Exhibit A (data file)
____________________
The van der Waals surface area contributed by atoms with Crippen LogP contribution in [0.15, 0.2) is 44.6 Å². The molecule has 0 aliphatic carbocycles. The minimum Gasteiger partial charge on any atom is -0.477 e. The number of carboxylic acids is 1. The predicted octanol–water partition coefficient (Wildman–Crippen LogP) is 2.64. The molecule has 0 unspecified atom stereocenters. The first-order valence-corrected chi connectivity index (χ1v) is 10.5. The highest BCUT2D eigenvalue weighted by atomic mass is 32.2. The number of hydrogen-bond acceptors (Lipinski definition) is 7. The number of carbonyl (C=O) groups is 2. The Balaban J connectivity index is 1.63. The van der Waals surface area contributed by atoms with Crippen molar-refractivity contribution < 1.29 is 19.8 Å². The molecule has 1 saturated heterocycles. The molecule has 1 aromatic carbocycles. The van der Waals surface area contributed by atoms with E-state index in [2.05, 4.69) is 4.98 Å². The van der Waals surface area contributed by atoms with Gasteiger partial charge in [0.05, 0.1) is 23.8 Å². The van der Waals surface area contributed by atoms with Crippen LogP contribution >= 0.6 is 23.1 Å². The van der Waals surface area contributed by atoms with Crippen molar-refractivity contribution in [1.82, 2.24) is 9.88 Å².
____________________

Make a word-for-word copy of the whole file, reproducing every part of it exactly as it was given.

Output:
The van der Waals surface area contributed by atoms with Crippen LogP contribution in [0.15, 0.2) is 44.6 Å². The molecule has 0 aliphatic carbocycles. The minimum Gasteiger partial charge on any atom is -0.477 e. The number of carboxylic acids is 1. The predicted octanol–water partition coefficient (Wildman–Crippen LogP) is 2.64. The molecule has 0 unspecified atom stereocenters. The first-order valence-corrected chi connectivity index (χ1v) is 10.5. The highest BCUT2D eigenvalue weighted by atomic mass is 32.2. The number of hydrogen-bond acceptors (Lipinski definition) is 7. The number of carbonyl (C=O) groups is 2. The Balaban J connectivity index is 1.63. The van der Waals surface area contributed by atoms with Crippen molar-refractivity contribution < 1.29 is 19.8 Å². The molecule has 1 saturated heterocycles. The molecule has 1 aromatic carbocycles. The van der Waals surface area contributed by atoms with E-state index in [2.05, 4.69) is 4.98 Å². The van der Waals surface area contributed by atoms with Gasteiger partial charge in [0.05, 0.1) is 23.8 Å². The van der Waals surface area contributed by atoms with Crippen LogP contribution >= 0.6 is 23.1 Å². The van der Waals surface area contributed by atoms with Crippen molar-refractivity contribution in [1.82, 2.24) is 9.88 Å².